The Sacrament of Happy: What a Smiling God Brings to a Wounded World
Date: June 2017
Duration: 3 hours 50 minutes
Imagine hearing your physician tell you that chips and queso contain more nutritional benefits than kale and quinoa. Or opening an envelope that looks like just another bill, and unfolding instead an official document declaring you the sole beneficiary of an anonymous billionaire’s estate.
In her new book, The Sacrament of Happy: Surprised by the Secret of Genuine Joy, Lisa Harper unveils a similarly extravagant, unexpected surprise, declaring that happiness—just plain feeling happy—is a gift from God that you can unashamedly enjoy.
Wearing the twin hats of seminarian and belly-laughing adoptive mom, Harper delivers a warm, vignette style built upon solid theological scaffolding. She observes, for example, that God’s choice of wording for the first verse of the first psalm (a word often translated as “blessed”) literally means happy—one of many biblical reasons for dismantling the old-school idea that joy, not happiness, is the truly spiritual one of the Christian family. In truth, they’re more like fraternal twins than distant cousins, meaning we as Christ-followers are not called to jettison happiness—like a no-longer-needed set of spiritual floaties—as we learn to swim in the deep waters of intimacy with God. Beyond merely a circumstances-based, up-and-down emotion, happiness comes from a deep conviction in the unmitigated goodness of our Creator-Redeemer, freeing us to feel and express genuine joy, fulfillment, and contentment, regardless of personal or global tumult.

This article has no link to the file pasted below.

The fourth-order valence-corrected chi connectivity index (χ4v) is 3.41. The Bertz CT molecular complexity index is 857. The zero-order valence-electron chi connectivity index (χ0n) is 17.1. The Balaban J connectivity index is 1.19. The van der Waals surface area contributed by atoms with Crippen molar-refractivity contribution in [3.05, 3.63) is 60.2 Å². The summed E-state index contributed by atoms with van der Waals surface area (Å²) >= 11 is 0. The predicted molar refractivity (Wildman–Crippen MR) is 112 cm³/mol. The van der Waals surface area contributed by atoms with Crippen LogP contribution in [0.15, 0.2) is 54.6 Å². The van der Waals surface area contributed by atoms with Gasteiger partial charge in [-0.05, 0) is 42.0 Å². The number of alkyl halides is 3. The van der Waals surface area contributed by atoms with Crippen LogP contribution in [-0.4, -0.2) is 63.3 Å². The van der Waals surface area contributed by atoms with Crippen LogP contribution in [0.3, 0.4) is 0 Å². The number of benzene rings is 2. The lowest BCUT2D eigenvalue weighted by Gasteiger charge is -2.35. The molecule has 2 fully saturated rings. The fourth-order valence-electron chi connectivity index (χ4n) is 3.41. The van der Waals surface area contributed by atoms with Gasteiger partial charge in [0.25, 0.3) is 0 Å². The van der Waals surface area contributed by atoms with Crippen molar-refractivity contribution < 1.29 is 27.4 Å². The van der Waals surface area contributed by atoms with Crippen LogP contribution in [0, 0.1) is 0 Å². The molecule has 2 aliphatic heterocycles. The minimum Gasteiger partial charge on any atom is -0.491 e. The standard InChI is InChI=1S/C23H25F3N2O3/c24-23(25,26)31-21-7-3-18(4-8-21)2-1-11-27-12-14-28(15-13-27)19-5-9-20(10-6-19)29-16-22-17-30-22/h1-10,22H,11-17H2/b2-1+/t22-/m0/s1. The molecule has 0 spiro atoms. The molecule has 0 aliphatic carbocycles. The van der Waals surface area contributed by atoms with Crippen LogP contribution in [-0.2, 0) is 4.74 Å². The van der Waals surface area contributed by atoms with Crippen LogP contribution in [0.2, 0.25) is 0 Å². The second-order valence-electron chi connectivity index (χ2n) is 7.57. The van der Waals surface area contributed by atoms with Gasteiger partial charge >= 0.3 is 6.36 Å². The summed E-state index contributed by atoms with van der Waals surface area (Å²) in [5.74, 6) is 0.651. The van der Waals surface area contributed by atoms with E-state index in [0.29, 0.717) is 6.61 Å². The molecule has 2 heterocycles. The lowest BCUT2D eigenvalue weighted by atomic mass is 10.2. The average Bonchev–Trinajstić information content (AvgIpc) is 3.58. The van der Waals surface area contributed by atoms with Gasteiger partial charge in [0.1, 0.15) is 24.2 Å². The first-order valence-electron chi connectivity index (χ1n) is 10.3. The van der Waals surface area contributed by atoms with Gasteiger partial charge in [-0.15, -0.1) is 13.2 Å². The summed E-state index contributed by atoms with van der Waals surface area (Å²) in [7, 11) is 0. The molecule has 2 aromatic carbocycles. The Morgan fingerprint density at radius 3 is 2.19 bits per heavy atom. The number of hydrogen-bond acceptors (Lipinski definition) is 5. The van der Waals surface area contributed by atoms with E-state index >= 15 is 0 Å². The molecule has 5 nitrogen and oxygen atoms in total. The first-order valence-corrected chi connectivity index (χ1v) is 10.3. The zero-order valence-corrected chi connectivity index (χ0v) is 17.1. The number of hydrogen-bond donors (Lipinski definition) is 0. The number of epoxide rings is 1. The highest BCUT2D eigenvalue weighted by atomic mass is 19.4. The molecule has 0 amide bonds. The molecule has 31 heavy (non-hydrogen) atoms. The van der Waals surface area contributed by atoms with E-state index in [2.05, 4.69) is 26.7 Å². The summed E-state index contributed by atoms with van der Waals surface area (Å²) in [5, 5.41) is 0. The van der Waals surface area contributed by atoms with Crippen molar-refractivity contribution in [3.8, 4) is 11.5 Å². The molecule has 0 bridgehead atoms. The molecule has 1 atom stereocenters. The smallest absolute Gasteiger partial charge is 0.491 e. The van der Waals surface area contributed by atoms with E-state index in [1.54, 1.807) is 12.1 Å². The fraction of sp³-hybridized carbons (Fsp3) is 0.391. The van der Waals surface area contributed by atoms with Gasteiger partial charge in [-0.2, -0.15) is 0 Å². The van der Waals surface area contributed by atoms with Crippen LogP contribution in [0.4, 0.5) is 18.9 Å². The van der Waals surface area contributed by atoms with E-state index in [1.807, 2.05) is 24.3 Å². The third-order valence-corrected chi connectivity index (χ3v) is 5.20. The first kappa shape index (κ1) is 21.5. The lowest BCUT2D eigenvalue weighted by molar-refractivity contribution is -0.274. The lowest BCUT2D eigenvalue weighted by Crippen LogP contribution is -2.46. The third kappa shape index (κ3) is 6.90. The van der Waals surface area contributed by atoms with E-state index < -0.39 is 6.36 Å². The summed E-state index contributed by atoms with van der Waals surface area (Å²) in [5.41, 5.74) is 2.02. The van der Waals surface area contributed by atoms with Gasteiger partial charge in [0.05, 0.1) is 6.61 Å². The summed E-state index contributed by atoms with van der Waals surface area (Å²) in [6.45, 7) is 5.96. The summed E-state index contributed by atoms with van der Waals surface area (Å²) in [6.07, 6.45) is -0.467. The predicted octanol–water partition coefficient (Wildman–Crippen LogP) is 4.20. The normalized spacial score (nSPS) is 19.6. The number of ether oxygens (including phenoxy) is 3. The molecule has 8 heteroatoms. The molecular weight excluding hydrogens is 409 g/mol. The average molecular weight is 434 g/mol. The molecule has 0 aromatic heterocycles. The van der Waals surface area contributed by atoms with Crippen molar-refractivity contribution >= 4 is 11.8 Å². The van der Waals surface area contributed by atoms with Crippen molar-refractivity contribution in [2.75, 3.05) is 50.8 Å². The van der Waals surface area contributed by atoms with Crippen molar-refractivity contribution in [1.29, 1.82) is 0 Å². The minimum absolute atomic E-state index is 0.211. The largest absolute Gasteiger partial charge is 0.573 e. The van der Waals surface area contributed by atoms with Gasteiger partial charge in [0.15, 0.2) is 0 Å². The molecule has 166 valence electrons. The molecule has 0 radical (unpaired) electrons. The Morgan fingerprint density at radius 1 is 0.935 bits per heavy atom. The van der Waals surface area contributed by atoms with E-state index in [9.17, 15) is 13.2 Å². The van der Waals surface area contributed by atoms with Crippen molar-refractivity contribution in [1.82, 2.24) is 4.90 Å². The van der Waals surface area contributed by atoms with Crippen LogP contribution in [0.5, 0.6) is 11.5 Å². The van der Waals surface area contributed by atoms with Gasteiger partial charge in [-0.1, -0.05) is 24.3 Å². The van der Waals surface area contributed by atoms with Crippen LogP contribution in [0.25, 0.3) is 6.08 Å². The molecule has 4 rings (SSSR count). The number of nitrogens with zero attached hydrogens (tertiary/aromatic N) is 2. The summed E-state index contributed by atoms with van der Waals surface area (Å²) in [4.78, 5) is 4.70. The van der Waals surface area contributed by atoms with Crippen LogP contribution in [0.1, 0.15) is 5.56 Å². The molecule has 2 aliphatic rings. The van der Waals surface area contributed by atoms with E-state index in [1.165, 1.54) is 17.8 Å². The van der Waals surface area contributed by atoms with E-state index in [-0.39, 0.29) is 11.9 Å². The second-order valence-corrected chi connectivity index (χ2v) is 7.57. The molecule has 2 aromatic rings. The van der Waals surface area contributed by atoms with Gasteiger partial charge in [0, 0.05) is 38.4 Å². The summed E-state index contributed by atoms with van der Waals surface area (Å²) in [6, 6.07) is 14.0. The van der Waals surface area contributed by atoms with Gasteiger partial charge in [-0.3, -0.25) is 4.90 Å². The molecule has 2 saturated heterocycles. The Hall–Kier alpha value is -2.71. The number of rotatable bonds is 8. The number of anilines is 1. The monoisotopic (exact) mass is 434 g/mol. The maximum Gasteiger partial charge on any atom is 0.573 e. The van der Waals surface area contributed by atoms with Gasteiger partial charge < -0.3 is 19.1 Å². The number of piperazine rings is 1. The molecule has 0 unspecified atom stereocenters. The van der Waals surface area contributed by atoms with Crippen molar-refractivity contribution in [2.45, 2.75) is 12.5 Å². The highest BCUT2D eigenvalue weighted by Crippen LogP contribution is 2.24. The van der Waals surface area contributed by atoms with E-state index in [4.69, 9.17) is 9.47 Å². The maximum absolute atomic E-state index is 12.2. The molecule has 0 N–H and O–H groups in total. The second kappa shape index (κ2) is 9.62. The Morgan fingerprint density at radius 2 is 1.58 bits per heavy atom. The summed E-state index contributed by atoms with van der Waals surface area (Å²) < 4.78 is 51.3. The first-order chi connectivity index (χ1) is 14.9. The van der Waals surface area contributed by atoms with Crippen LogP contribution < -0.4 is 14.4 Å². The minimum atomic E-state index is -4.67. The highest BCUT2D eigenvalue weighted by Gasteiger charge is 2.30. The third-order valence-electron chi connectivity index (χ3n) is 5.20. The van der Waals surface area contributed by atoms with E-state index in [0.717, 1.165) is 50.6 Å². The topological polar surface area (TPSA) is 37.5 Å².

The author’s personal story includes such happiness killers as sexual abuse, the deaths of near loved ones, a heartbreaking failed adoption, followed by the arrival of an adopted daughter from Haiti who is HIV-positive. Yet she writes on themes like: “The lost sacrament of laughter”—“Does happy have a personality type?”—“Tuning out the Pharisees who try to mute your happiness in the context of spiritual maturity.” So this is obviously not a book of trite, untested clichés. It goes well beneath most people’s surface understanding of happiness, gently guiding readers closer to the heart of God . . . with naturally a few genuine laughs and grins to enjoy along the way.